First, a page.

Monday, February 24, 2014

Simmer down Cleveland – Kyrie isn’t going anywhere, but you might be better off if he does.

Uncle Drew ain't going anywhere...unless Cleveland really wants a ring.

Kyrie Irving caused a stir in Cleveland when he became the latest athlete to hold the city hostage, threatening to leave for greener pastures. Although he never admitted as much on record, word on the street is that he’s already champing at the bit to leave the Paris of Ohio.

Lucky for Cleveland fans, I know two secrets that should put a smile on their faces (no, the secrets have nothing to do with the citizens of Cleveland no longer having to live in Cleveland (1)). 

OK, ready, Clevelanders? Know how Kyrie Irving is threatening to leave? Truth is, he has 0 say in the matter, so he isn’t going anywhere for the next couple years unless Cleveland chooses to move him. There you go, Clevelanders, I can see you’re smiling already!

OK, but now are you ready to really have your mind blown? The second secret is that it’s actually in Cleveland’s best interest to trade him now, because his market value (especially coming off the All-Star game MVP) exceeds his productivity.

Don’t believe me, guys who call this “hating?” Fine, I’ll walk you (slowly) through these 2 “secrets,” by playing another round of: “3 truths, ball don’t lie!”

Truth #1: Kyrie Irving cannot leave on his volition until 2016 at the earliest.        

Because the NBA is essentially a legalized cartel with no real competition for talent (like most major American sports league, mind you), the rules that govern the league are very much skewed in the favor of team owners.
Subsequently, the Collective Bargaining Agreement (CBA) that dictates league rules has mechanisms in place to minimize any free-market activity that would take money out of the owners’ yacht funds and put it into the player’s “Roth IRA’s” (that’s what the players call their BourrĂ© fund) (2). One such mechanism is the draft, in which players entering the league aren’t allowed to offer their services to the highest bidder (you know, like roughly every other industry in our capitalist democracy), but are rather selected by a team and offered what essentially amounts to a “take-it-or-leave-it” contract (3).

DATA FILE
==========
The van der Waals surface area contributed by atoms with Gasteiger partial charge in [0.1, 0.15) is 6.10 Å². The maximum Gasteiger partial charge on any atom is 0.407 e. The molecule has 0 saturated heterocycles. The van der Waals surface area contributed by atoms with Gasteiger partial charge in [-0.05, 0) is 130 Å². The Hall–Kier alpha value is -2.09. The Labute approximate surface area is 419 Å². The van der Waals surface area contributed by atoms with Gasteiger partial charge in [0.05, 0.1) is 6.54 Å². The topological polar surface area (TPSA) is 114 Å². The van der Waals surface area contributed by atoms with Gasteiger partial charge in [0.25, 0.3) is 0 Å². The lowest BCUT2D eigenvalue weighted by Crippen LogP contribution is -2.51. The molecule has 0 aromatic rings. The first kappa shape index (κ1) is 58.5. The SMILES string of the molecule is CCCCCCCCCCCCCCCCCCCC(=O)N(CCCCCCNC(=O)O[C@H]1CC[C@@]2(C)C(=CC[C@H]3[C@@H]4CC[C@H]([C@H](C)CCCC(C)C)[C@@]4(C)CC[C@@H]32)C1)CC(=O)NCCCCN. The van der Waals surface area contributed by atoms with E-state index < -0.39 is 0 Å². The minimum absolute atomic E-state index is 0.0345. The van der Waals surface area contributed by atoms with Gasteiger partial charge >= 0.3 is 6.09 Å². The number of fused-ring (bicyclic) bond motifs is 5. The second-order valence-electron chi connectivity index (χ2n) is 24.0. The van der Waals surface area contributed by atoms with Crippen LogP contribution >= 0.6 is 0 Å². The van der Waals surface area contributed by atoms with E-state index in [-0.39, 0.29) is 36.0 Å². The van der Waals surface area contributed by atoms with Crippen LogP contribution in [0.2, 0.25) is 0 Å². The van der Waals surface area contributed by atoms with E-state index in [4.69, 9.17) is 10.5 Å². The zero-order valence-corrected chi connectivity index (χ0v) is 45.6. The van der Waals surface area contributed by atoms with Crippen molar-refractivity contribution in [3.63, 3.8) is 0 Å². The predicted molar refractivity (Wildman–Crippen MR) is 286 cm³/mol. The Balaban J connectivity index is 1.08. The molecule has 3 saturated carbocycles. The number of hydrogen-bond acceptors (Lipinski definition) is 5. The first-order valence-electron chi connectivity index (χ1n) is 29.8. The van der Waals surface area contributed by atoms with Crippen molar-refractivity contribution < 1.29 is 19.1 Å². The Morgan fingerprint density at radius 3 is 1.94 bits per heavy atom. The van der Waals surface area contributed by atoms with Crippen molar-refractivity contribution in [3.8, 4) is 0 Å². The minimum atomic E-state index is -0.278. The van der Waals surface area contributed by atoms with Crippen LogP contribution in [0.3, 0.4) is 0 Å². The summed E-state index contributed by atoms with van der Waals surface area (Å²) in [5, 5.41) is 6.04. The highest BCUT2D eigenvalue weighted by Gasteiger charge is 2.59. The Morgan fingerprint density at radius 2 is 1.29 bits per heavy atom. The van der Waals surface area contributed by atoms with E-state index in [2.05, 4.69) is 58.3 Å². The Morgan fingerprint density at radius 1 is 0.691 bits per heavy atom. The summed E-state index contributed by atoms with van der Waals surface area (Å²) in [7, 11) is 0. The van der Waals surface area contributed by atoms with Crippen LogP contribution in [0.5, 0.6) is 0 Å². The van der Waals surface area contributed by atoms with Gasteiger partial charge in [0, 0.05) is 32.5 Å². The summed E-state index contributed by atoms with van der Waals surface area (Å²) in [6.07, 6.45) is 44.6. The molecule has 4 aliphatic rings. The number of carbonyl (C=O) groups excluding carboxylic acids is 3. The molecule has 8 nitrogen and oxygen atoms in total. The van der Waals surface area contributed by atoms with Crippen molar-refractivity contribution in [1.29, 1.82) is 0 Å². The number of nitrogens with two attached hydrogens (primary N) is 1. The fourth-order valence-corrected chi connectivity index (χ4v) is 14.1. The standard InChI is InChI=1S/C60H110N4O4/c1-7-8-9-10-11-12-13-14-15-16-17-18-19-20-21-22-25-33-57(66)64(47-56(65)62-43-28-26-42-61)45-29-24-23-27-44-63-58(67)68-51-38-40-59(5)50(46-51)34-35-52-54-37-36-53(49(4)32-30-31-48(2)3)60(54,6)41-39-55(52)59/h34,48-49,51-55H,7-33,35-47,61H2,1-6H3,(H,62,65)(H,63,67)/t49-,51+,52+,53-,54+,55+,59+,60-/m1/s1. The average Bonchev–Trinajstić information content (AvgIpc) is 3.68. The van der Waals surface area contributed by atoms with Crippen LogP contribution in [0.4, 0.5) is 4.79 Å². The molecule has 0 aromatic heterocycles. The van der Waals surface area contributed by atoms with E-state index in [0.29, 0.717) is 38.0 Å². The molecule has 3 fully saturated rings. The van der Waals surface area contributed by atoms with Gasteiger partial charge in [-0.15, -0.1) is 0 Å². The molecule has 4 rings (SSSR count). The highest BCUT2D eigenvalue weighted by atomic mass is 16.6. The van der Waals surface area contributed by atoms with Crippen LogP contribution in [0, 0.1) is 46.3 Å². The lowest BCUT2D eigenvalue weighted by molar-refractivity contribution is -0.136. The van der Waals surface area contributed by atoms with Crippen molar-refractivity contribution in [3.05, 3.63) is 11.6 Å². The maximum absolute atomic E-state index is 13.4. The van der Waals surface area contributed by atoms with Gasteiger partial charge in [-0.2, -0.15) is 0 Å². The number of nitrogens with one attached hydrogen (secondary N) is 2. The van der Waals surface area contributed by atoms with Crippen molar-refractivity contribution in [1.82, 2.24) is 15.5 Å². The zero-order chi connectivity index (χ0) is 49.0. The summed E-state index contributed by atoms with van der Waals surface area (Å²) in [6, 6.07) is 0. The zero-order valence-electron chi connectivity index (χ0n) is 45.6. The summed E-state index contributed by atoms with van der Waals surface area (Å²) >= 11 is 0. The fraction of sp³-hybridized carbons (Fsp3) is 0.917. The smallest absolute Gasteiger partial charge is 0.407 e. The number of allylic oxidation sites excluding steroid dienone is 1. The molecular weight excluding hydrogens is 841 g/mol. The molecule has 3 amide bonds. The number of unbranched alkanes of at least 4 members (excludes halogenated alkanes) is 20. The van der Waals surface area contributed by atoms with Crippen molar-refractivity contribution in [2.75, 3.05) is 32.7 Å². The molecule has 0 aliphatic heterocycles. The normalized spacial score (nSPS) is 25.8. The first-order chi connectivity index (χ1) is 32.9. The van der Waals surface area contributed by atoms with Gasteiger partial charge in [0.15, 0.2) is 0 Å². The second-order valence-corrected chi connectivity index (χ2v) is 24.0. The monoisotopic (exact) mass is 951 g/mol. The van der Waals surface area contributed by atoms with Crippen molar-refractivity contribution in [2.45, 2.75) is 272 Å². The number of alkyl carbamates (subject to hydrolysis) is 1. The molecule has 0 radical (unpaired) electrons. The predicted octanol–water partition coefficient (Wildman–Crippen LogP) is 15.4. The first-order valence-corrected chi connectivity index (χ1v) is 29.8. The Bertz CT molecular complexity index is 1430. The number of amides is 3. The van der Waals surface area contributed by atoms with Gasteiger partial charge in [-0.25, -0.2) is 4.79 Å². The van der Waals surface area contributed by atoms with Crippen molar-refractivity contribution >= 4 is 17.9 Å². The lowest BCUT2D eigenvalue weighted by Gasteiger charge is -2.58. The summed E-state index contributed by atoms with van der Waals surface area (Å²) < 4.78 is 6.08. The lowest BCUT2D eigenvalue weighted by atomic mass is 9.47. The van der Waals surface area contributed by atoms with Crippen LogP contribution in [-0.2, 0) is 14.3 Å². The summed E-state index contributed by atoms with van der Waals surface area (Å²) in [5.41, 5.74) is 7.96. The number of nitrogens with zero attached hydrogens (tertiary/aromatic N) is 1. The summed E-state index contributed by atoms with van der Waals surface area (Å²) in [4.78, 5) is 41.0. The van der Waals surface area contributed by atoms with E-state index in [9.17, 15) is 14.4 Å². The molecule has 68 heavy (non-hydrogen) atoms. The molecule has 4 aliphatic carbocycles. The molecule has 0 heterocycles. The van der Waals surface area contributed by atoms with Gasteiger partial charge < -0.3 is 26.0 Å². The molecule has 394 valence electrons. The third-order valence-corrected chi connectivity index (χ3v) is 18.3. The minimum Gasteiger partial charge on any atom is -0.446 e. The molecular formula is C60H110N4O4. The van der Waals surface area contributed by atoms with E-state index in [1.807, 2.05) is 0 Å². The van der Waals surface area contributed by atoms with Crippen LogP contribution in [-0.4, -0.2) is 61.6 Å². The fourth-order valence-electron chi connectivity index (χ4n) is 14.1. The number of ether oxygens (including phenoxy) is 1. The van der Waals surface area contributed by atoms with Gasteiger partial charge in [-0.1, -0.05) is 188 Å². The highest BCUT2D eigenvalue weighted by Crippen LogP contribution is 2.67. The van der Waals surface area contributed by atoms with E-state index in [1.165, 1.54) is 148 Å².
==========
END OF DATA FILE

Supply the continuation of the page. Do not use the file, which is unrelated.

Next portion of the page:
But wait, it gets better! This non-negotiable contract gives the team control of the player for a minimum of 2 years with team options that enable the team to control the player’s right for up to 4 years (4)!

In other words, Kyrie can’t even begin to think about ditching Cleveland until 2016 at the earliest.

Truth #2: The number of players who have declined a max-level contract extension to their rookie contract is a robust 0.

And you thought we were done discussing the slave trade that is the CBA – pshhh, lovely reader, it only gets better!

You see, the CBA has this other fun clause known as the “Early Bird Extension” that enables the team that drafted a given player to offer that player both a longer contract and more money than other teams are allowed. Moreover, the drafting team can offer the player that guaranteed money before competitors can even put in a bid. In the case of Kyrie, Cleveland will be able to offer him said max contract this summer and you can bet your favorite Pog slammer that he’ll take them up on their offer (5).

What makes me so confident that Irving will accept an extension? How about the fact that no player in modern history has ever turned it down? Because turning down guaranteed millions in a profession where careers are short and can end abruptly is loonier than the Pelicans mascot’s creepy face (pre-surgery).